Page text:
Andrew Miller: Arming our community after Bondi massacre a path to hell

Andrew Miller
The Nightly
3 Min Read
Beyond expressing grief and outrage at the news of the recent terrible events in Bondi, is there something more useful we can do?
Beyond expressing grief and outrage at the news of the recent terrible events in Bondi, is there something more useful we can do? Credit: Lisa Maree Williams/Getty Images

Beyond expressing grief and outrage at the news of the recent terrible events in Bondi, is there something more useful we can do?

Some are saying, “We need more guns.”

Let us all pray that we remain bipartisan in our instinct to avoid that American fallacy. Yes, guns are a bloke thing, by and large, and arming a community is a path to hell.

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My exhortation to prayer is entirely tongue-in-cheek.

Thoughts and prayers are a show of solidarity — but in practical terms, they only demonstrate the lack of any interventionist benign force.

God never arrives in time to stop tragedies. Religious myths are nice — even important — but they are not operational. We must clean up our own messes.

Common religious belief and observance, the old glue that tacked our siloed, monochromatic societies together, no longer works positively, if it ever did.

The future is not TikTok; however, it will be based on fostering positive human instincts, a lot of which happens on social media already — gold flakes amongst the swill.

We still possess hopeful genes that make us feel empathy for those we will never meet. We hope our children are not entering a dystopian spiral — as many of them genuinely fear. A more solid basis for cooperative endeavour is truth and trust based on verifiable science.

This instinct can build nations; it is vast in ambition and achievement. It can make healthcare systems, schools and infrastructure, but unfortunately, also massive weapons programs and horrific, calculated war. It depends on the wolf we feed.

For the positive aspects of our dual nature to prevail, we need leadership, but most politicians are stuck in a loop of focus groups and stakeholder management rather than being prepared to live or die for their principles.

They are keen for photo ops with heroes, but will dismiss with indignation any suggestion that a lack of community mental health services is ultimately their responsibility.

Prime Minister John Howard’s best moment — by far — was his gut instinct to buy back the guns after the Port Arthur massacre. It was rare and risky leadership — I’m no fan of his oeuvre, but credit where it’s due.

The bravest, most brilliant leaders of thought are always the artists. We must seek them out.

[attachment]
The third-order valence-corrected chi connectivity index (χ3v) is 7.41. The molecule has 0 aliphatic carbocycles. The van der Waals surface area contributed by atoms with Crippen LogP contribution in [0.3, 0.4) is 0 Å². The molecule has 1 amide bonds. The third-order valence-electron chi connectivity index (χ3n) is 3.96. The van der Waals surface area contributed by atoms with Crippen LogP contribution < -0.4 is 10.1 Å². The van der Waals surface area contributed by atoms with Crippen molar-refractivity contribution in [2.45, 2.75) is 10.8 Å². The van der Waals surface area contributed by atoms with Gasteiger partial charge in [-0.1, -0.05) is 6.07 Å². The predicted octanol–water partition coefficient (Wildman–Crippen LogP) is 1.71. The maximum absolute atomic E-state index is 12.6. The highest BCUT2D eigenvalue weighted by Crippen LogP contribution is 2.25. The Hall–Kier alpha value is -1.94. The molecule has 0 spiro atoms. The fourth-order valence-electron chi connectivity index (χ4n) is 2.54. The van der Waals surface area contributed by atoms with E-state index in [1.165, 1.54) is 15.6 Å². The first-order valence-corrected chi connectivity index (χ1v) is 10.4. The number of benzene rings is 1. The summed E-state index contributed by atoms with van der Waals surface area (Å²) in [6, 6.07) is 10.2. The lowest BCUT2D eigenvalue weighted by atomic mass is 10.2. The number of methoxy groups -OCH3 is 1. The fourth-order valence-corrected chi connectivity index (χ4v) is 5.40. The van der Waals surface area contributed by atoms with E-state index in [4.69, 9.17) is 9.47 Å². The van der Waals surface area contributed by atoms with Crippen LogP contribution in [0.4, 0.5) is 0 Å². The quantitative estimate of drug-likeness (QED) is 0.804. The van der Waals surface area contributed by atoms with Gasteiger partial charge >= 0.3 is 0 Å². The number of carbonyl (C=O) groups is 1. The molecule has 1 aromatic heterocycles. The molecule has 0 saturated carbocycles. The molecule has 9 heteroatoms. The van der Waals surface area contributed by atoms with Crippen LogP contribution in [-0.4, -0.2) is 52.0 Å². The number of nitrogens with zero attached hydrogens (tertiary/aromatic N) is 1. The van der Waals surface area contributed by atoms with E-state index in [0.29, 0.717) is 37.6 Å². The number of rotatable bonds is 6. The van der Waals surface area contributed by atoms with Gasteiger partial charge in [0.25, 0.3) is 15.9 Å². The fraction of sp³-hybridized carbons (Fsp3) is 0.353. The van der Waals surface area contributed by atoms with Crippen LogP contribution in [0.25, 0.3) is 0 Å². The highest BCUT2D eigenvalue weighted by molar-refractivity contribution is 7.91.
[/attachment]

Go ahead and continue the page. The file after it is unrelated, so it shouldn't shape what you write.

A deep understanding of tragedy, comedy and mortality gives much more insight than the economic indices we slavishly attend. Give me Miles Franklin, Elizabeth Jolley, Andrew Winton, Tim Minchin — Rob Sitch’s Utopia, and Kitty Flanagan’s Fisk over any assembly of political and religious luminaries.

The godless writers, painters, scriptwriters, and musicians hold an honest mirror to the hypocrisy and negative tendencies of the human spirit, as well as our strengths — they explain it all.

This holistic vision is appreciated by anyone who works with human tragedy.

From the first responders through the health and law enforcement professions to the social workers and carers, none of them can delegate their personal responsibility for the human right in front of them.

They cannot deny the worst of our problems or pretend our not-bad society is optimised.

The police officer who sadly had to use the full extent of her skills to bring the Bondi episode to a close is not paid enough, just like the mental health care workers. The financiers are overly powerful and overly rewarded.

She will get a decoration, as she should, but her union will have to fight tooth and nail for any begrudging resources from some white-toothed politician. Our defence force veterans know too well that medals do not come with generous benefits and support.

Leonardo Da Vinci said we must learn how to see, in particular, that everything connects to everything else; artists remind us that there are more dimensions connected to any problem than first appear.

They help us to feel responsibility, and to care about truth — the beginning of every useful solution.


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